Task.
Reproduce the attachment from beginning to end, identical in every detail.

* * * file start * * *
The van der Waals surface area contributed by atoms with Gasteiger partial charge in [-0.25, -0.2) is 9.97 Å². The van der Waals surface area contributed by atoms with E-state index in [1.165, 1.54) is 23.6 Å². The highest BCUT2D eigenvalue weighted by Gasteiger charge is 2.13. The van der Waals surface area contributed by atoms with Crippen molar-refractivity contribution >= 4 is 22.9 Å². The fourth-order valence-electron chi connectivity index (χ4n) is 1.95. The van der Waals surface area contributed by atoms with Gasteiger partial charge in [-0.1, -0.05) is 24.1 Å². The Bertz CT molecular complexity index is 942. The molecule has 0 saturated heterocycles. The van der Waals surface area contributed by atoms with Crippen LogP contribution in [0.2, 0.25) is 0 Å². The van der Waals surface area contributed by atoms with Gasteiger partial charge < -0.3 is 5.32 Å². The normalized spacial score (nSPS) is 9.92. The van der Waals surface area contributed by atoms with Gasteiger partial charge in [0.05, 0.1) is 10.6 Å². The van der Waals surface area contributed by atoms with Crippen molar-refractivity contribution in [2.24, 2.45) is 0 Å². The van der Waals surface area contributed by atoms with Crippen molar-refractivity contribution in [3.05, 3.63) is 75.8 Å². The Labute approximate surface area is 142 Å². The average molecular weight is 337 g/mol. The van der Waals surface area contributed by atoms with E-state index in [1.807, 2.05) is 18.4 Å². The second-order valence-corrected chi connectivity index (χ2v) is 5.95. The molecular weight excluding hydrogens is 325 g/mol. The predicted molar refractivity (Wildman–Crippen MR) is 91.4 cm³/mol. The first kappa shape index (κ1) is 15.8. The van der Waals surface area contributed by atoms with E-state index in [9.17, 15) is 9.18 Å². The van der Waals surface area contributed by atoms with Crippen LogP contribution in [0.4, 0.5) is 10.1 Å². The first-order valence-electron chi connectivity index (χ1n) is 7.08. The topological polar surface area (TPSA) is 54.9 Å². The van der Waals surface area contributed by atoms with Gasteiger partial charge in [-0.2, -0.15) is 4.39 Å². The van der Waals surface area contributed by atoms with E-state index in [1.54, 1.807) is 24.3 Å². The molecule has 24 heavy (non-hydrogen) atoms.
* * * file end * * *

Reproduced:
The van der Waals surface area contributed by atoms with Gasteiger partial charge in [-0.25, -0.2) is 9.97 Å². The van der Waals surface area contributed by atoms with E-state index in [1.165, 1.54) is 23.6 Å². The highest BCUT2D eigenvalue weighted by Gasteiger charge is 2.13. The van der Waals surface area contributed by atoms with Crippen molar-refractivity contribution >= 4 is 22.9 Å². The fourth-order valence-electron chi connectivity index (χ4n) is 1.95. The van der Waals surface area contributed by atoms with Gasteiger partial charge in [-0.1, -0.05) is 24.1 Å². The Bertz CT molecular complexity index is 942. The molecule has 0 saturated heterocycles. The van der Waals surface area contributed by atoms with Crippen LogP contribution in [0.2, 0.25) is 0 Å². The van der Waals surface area contributed by atoms with Gasteiger partial charge < -0.3 is 5.32 Å². The normalized spacial score (nSPS) is 9.92. The van der Waals surface area contributed by atoms with Gasteiger partial charge in [0.05, 0.1) is 10.6 Å². The van der Waals surface area contributed by atoms with Crippen molar-refractivity contribution in [2.24, 2.45) is 0 Å². The van der Waals surface area contributed by atoms with Crippen molar-refractivity contribution in [3.05, 3.63) is 75.8 Å². The Labute approximate surface area is 142 Å². The average molecular weight is 337 g/mol. The van der Waals surface area contributed by atoms with E-state index in [1.807, 2.05) is 18.4 Å². The second-order valence-corrected chi connectivity index (χ2v) is 5.95. The molecular weight excluding hydrogens is 325 g/mol. The predicted molar refractivity (Wildman–Crippen MR) is 91.4 cm³/mol. The first kappa shape index (κ1) is 15.8. The van der Waals surface area contributed by atoms with E-state index in [9.17, 15) is 9.18 Å². The van der Waals surface area contributed by atoms with Crippen LogP contribution in [0.4, 0.5) is 10.1 Å². The first-order valence-electron chi connectivity index (χ1n) is 7.08. The topological polar surface area (TPSA) is 54.9 Å². The van der Waals surface area contributed by atoms with Gasteiger partial charge in [-0.2, -0.15) is 4.39 Å². The van der Waals surface area contributed by atoms with E-state index in [1.54, 1.807) is 24.3 Å². The molecule has 24 heavy (non-hydrogen) atoms.